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by Nick Drew  |  Mon 10 Jan 2022

Bobcat Charges Ahead with All-Electric Compact Track Loader

Bobcat chose the Consumer Electronics Show (CES) in Las Vegas last week, 5th to 8th January, to showcase the production model of their new T7X compact tracked loader, at what is described as the worlds most influential technology event, and one of the first live shows of 2022.

Bobcat Charges Ahead with All-Electric Compact Track Loader

Doosan Bobcat had already given us a taste of things to come, when during the CONEXPO-CON/AGG show in 2020, just before the world went mad, they displayed the prototype model, then known as the T76e, to wet our appetite for things to come, and now, nearly two years later the full production models are ready and re-designated as the T7X.

Interestingly the new machine uses electric boom and bucket actuation, in addition to electric propulsion of the tracks, which completely eliminates the need for traditional hydraulics on the machine.

Power for the T7X comes via a 62-kW lithium-ion battery which has been developed in conjunction with American technology partner Green Machine Equipment Inc.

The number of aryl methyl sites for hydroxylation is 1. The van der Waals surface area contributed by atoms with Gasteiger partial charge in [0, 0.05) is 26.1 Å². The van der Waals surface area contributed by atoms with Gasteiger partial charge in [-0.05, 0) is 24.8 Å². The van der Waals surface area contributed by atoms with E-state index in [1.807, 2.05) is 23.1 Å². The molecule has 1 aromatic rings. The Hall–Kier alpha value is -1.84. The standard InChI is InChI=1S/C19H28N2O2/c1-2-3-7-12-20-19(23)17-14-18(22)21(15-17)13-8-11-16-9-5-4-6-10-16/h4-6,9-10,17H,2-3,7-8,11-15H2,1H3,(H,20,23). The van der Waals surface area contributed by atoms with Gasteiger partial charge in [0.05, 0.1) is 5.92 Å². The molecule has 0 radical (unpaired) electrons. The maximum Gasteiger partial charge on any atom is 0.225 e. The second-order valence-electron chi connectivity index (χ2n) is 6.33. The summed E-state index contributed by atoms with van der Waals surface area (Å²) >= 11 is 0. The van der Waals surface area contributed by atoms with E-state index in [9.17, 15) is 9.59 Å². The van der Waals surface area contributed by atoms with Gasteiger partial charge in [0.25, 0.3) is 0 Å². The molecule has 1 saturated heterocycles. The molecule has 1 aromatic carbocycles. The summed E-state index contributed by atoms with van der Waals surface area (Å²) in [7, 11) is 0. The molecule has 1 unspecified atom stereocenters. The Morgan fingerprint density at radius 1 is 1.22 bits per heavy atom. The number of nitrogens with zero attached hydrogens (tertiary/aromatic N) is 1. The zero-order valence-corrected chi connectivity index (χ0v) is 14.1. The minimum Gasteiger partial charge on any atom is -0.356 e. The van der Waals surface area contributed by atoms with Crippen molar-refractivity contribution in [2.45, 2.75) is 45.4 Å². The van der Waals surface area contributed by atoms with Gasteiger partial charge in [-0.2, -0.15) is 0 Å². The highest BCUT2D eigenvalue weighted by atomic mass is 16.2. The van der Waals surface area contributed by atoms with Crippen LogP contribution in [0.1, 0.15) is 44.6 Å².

The big question we always get asked about these electric machines is how long will they operate for before requiring a charge, and to be honest its one of those “how long is a piece of string” scenarios, it all depends on what the application is and how hard the machine is working.

In this instance Bobcat suggests that each full charge can support common daily work operations, and with the operator selecting intelligent work modes that suit the task in hand, the machine can work continuously for four hours, and up to a full day of operation is possible during intermittent use

The T7X features a power management system which is programmed to sense when loads are increasing and automatically back off power when it’s not needed to further reduce total energy use and extend the machine’s runtime.

As we discover in the video below recorded at the show by our friends at Out of Spec Reviews, the T7X requires virtually no fluids. Only one quart of eco-friendly coolant is required compared to 57 gallons of fluid in the diesel/hydraulic equivalent model.

The TR7 will offer zero emissions at point of use, reduced sound levels, limited vibrations and lower daily operating costs, but one expects the initial purchase price will be significantly higher than its traditional diesel engined counterpart.

We look forward to putting one to the test for Earthmovers Magazine in due course.

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